Green Lantern: Rise of the Manhunters Review

By Matt Cabral - Posted Jun 22, 2011

While repetitive combat, uninspired boss battles, and linear level design drag Hal Jordon's beat-'em-up down a few notches, the ability to kick epic amounts of robot ass with wicked ring-powered attacks often elevates the experience above its flaws.

The Pros
  • Cool ring-based powers
  • Lightning-quick combat
  • Saving the universe in co-op
The Cons
  • Co-op is local only
  • Combat grows repetitive
  • Restrictive level design

Green Lantern Rise of the Manhunters Review:

The comic book universe is an unpredictable beast. Last month’s Thor film was released to rave reviews, while its game adaptation got a 1 out of 5 (Read our Thor: God of Thunder Review). Now, the recently released -- and much more buzz worthy -- Green Lantern movie is receiving a lashing from critics, but its requisite film-tied game is actually pretty good. No, it’s not about to knock Batman: Arkham Asylum off its best-comic-book-game-of-all-time thrown, but it does offer ten or so hours of fun, albeit familiar, superhero-flavored beat-’em-up action.


It Ain't Easy Being Green

Green Lantern: Rise of the Manhunters
, like so many movie-to-game adaptations these days, is more a supporting spin-off story, than an interactive retelling of the film. More than that, though, it’s really just an excuse to unleash cool powers on relentless hordes of robot baddies. As the titular hero with the emerald ring, you’re tasked with thwarting the Manhunters, an ancient group of angry robo-thugs who want power, control, and all the other usual stuff evildoers crave but cannot have. They’ll stop at nothing to dominate the universe, but you--and your shiny green bling--have no intention of giving them what they want. Epic ass-kicking ensues.

This is an advertisement - This story continues below

Green God of War

Borrowing heavily from Kratos’ playbook, Green Lantern relies on light and heavy attack combos, as well as blocking and evading moves. The defensive stuff isn’t used all that much, mostly because the game’s difficulty never really requires you to do more than whup ass; the offensive moves, however, offer plenty of variety and are complemented by tight, well-implemented controls. Forgoing the usual bare-knuckle brawling, even your basic attacks see you carving up your tin can adversaries with creative pain-bringers such as conjured hammers, swords, and saw blades.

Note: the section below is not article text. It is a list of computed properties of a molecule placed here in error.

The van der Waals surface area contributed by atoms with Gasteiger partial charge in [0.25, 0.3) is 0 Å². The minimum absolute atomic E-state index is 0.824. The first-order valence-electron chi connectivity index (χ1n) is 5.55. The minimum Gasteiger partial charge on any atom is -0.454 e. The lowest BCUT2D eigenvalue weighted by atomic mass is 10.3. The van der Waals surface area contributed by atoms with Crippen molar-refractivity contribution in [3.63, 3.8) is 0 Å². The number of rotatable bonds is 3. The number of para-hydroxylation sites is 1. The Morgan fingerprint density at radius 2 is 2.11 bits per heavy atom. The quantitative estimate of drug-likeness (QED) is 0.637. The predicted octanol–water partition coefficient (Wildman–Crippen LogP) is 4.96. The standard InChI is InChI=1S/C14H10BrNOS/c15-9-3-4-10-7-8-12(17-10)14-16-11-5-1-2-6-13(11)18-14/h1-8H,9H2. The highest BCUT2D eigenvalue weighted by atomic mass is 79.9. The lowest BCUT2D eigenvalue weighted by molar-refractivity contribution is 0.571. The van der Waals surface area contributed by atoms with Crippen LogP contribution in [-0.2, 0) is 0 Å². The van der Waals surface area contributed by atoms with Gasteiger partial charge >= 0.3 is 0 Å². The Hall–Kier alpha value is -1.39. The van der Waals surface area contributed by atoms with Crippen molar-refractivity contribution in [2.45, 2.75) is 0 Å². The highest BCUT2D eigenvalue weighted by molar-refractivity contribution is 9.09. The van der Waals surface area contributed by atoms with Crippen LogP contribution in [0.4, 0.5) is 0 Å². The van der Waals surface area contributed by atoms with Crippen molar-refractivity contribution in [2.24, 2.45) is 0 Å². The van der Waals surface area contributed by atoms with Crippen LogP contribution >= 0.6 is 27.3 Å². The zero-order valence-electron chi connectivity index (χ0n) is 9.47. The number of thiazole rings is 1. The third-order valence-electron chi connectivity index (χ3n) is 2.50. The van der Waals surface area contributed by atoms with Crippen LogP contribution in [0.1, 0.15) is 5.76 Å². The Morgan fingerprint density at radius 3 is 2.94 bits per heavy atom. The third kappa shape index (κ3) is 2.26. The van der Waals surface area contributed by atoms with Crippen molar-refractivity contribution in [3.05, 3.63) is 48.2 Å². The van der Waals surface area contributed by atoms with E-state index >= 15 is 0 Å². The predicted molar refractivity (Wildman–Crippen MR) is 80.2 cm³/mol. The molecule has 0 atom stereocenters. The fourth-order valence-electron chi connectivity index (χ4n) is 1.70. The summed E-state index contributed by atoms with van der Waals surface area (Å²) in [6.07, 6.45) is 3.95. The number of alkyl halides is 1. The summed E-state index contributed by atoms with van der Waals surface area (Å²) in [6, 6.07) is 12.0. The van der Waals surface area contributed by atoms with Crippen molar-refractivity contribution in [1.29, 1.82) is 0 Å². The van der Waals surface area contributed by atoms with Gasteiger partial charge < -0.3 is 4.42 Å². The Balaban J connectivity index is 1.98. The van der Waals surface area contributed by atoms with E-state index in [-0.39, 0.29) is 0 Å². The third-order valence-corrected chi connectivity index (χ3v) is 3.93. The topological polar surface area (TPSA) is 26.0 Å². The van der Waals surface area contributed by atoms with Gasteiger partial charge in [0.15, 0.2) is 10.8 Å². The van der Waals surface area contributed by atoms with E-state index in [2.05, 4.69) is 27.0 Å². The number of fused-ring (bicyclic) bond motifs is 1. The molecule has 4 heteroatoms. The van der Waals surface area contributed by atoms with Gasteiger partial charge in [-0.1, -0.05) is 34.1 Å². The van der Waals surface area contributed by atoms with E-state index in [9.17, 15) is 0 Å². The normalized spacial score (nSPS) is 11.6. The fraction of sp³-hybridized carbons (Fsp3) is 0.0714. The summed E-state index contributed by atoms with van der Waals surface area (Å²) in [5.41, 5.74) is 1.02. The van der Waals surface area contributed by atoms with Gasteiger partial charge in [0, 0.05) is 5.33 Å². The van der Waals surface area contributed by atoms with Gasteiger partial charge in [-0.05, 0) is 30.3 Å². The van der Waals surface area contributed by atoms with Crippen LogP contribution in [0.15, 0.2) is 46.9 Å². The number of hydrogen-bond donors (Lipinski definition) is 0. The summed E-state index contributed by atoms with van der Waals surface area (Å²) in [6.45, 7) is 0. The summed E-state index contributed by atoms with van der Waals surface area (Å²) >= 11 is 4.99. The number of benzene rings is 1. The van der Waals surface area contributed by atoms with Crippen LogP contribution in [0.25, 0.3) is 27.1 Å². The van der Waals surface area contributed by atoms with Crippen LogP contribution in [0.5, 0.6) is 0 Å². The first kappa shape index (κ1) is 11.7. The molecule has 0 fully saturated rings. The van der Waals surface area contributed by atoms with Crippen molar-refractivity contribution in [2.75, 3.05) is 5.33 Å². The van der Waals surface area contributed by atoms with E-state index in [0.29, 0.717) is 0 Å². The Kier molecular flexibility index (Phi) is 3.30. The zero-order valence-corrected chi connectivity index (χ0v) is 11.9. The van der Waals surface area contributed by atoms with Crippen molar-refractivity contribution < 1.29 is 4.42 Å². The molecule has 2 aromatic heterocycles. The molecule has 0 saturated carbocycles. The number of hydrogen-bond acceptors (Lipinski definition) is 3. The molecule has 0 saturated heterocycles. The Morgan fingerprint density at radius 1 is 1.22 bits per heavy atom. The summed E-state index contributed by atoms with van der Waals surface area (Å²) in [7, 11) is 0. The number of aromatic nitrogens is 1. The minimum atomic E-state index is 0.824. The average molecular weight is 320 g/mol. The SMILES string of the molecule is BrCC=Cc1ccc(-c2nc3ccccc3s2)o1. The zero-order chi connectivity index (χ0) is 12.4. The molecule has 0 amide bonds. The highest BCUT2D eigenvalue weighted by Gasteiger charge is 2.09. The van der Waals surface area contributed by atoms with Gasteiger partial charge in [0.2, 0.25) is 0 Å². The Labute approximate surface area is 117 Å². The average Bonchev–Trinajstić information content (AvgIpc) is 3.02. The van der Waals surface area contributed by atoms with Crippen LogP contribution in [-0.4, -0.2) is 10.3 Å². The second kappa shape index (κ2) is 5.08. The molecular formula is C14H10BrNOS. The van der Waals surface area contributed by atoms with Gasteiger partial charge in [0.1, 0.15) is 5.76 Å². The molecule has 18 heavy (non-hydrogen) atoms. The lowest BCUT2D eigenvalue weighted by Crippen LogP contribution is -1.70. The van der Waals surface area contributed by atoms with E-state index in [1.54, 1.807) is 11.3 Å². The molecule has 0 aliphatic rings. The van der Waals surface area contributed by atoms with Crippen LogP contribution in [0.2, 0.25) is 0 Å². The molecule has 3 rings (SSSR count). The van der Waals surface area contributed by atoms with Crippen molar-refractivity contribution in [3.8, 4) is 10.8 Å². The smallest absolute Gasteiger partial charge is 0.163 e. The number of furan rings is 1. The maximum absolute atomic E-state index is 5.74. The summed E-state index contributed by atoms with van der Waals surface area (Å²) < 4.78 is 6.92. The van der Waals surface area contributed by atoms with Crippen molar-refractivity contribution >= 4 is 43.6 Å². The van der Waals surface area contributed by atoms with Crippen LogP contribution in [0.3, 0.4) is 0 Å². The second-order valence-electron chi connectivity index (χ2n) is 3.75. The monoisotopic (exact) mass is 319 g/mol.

Of course, these up-close killers only scratch the surface potential of your wish-granting jewelry. This isn’t Scribblenauts, so you can’t technically imagine anything into existence (we kept trying to summon a jackhammer-wielding great white shark to no avail), but the game’s preset powers are still pretty damn impressive. Hard-light constructs, such as baseball bats and Gatling guns, don’t feel especially inspired, but things get undeniably cooler once you start conjuring mech suits and fighter jets. These ring-spawned attacks drain mana-like energy, so not being able to spam them makes using them more rewarding. Pounding on some metallic menace with basic attacks, while waiting for your power gauge to fill, provides plenty of  thrills, especially when you’re able to deliver that final ring-assisted blow.

Numb Thumbs

While the powers are super-cool and the action fast-paced, it’s also painfully repetitive at times. Enemy variety is scarce, save for the occasional robo-baddies outfitted with wings or a shield, and boss battles come down to memorizing attack patterns while whittling away at a too-long health bar. Linear level design doesn’t add much spice either, as your journey rarely requires or encourages any off-the-beaten-path exploration. When not reducing enemies to piles of scrap metal, some on-rails flying missions offer a change of pace and a nice sense of speed. But here, your primary objective is to simply button-mash attacks until all the bad guys are dead.

Green Lantern generally skates by on fun, but very familiar baddie-beating action. It helps that it’s a mostly frustration-free affair, thanks to intuitive controls, well-spaced checkpoints, and nary a cheap death. Playing local co-op with a galaxy-saving buddy--who suits-up as Sinestro--also helps keep the experience’s more obvious flaws at bay. While it definitely comes with the “It’s good…for a movie game.” caveat, this superhero-inspired romp should please fans of the source material as well as those looking to spend a weekend kicking the crap out of evil robots.

Still want to play it? Why not rent it at Gamefly?